Auditing is critical when it comes to tracking changes - both legitimate and malicious - to your backups. By recording and tracking backup related activity, you stand a chance of ensuring that the security of your backups is in check. This blog takes you through some tips on how to set up and use Google Cloud Platform's (GCP's) audit features for your backup storage.
The most common way to audit your backup storage is by reviewing the cloud audit logs. GCP maintains three kinds of cloud audit logs at a project, folder, or organization level. The logs that are maintained are Admin Activity, Data Access, and System Event logs. The main goal of these logs is to be able to answer the questions of "who did what, where, and when?". Going forward, we discuss access controls, audit logs, and summarize tips to ensure you can effectively protect and audit your backup storage.
Auditing is relative to the access controls that apply to your storage. Before thinking about auditing, it's essential to have a pre-existing access control policy, or rather; access controls that have already been applied to your backup storage. GCP allows you to authenticate subjects and define permissions or access control lists (ACL's) to your storage. With the appropriate access given, your audits logs only become a portrayal of the access controls put in place before auditing. As such, it's essential to think about access controls as you think about auditing your backup storage.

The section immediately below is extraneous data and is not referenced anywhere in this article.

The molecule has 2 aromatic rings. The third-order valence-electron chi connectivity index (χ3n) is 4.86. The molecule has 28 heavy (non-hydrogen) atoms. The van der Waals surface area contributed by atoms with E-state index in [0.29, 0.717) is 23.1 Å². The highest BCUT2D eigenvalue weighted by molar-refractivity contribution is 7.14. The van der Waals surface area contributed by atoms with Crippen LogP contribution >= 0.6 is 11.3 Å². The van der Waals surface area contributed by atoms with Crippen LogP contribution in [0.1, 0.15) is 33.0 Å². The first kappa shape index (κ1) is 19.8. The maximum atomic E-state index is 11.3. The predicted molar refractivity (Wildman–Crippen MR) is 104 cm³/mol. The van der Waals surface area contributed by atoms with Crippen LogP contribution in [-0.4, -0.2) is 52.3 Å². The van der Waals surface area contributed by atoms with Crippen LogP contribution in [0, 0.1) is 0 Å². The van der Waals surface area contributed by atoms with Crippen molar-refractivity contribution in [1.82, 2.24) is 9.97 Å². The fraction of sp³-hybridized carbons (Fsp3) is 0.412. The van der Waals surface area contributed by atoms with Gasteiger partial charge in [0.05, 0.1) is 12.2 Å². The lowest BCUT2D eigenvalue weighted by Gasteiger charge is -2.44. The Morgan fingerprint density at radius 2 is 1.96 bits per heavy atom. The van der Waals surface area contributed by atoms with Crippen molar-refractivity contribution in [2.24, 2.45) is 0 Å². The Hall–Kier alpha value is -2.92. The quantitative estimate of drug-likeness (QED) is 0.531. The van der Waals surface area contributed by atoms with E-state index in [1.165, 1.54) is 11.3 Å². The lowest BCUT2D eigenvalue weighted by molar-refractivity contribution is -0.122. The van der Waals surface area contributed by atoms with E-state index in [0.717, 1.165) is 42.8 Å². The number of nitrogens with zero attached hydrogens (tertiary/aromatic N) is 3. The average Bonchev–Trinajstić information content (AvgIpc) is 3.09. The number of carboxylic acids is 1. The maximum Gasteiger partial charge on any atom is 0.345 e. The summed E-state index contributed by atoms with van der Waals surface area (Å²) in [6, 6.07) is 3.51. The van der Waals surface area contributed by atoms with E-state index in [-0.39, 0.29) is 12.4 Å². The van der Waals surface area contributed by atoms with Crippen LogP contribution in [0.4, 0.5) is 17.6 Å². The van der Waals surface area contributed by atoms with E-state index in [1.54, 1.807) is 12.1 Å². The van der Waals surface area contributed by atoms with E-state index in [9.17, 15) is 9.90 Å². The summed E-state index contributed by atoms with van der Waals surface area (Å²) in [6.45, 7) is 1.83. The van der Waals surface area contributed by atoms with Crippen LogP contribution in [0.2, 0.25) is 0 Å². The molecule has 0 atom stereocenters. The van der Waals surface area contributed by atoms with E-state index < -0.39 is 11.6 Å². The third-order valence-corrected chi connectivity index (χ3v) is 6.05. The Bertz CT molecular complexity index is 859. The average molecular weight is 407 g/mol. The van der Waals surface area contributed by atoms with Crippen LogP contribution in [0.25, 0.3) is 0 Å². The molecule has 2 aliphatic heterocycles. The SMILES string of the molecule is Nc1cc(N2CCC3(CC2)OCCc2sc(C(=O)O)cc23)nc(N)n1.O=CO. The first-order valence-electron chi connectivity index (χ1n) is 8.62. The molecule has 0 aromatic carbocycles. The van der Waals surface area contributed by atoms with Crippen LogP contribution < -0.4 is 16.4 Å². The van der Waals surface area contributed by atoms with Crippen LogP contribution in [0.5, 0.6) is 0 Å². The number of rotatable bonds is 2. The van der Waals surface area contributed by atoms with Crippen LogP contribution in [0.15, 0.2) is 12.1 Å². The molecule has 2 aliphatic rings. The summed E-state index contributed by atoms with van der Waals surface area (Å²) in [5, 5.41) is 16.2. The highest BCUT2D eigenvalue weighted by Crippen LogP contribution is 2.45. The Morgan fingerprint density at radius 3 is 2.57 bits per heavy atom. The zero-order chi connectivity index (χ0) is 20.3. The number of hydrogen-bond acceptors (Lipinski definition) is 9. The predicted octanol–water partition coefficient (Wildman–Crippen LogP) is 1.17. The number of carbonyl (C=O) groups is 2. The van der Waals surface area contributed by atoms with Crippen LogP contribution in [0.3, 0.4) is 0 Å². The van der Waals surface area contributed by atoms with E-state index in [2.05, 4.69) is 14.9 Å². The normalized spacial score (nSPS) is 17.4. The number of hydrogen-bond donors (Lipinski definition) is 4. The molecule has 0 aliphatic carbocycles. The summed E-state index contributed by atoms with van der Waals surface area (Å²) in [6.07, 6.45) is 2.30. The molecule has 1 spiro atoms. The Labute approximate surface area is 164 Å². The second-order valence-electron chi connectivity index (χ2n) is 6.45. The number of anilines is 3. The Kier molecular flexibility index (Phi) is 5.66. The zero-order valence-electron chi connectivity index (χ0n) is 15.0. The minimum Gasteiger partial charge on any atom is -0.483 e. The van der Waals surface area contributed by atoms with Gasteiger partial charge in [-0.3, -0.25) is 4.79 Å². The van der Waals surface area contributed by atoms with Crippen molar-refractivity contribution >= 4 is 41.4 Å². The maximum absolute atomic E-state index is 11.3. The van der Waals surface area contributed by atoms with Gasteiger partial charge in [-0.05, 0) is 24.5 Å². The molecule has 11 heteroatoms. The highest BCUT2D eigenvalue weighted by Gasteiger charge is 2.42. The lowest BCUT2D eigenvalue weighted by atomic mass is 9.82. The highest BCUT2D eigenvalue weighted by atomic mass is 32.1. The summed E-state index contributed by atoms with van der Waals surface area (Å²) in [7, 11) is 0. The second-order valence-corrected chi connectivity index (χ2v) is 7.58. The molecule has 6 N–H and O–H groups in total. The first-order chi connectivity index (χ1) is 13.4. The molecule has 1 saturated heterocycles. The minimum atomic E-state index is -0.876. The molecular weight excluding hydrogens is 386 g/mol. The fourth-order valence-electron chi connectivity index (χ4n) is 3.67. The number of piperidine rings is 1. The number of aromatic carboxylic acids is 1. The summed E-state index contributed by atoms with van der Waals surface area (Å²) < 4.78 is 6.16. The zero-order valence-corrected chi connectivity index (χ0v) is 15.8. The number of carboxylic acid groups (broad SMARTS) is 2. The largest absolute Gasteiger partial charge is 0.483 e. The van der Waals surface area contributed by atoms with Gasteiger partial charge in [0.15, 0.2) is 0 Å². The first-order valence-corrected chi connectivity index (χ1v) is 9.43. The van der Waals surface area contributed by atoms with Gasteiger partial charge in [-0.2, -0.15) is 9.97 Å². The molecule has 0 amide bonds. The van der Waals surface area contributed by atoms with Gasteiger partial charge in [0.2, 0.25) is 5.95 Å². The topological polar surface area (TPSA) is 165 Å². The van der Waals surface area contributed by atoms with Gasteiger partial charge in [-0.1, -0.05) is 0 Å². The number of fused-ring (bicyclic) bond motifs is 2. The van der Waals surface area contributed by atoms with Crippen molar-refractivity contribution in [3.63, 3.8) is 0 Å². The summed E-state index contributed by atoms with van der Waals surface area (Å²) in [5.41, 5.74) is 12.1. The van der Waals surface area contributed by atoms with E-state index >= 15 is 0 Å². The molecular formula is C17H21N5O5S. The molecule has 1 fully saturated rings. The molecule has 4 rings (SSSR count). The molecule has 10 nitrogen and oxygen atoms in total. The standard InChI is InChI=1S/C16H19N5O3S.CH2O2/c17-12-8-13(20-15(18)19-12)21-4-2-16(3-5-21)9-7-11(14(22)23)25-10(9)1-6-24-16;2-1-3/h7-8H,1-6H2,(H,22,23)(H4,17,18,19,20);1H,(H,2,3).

Cloud storage can be accessed using the authentication methods below:
- OAuth 2.0 used for API authentication and authorization. Usually, cloud storage is accessed using a server-centric flow where an application holds the credentials of a service account to complete authentication or a user-centric flow where a user supplies credentials to an application so that it can access the storage.
- gsutil authentication can be used to authenticate with service account credentials.
- Client library authentication is used by libraries to access storage using Application Default Credentials.
Also, GCP supports a couple of credential types for accessing storage. The credential types used are:
- OAuth2 User Account
- Hash Message Authentication Code (HMAC)
- OAuth2 Service Account,
- GCE Internal Service Account
- Service Account Impersonation.
HMAC keys are commonly used to access cloud storage on behalf of a user. HMAC key is essentially a combination of an access ID and a secret. Backup Ninja uses HMAC keys supplied by the user to access and store backups on Google storage buckets. It’s important to ensure that the secret key is kept secret to prevent unauthorized access to your backups.
For you to retrieve a user HMAC key combination from Google console you can follow the following steps:
- Open the Cloud Storage browser in the Google Cloud Console.
- Click Settings on the left menu bar.
- Select the Interoperability tab.
- Click + Create a key under the Service account HMAC section in case you have a dedicated service account for doing your backups or you can also create a User account HMAC under the User account HMAC section. Creating a User account HMAC will require you to specify a Default project for interoperability. The screenshot below shows the Service account and User account HMAC section respectively.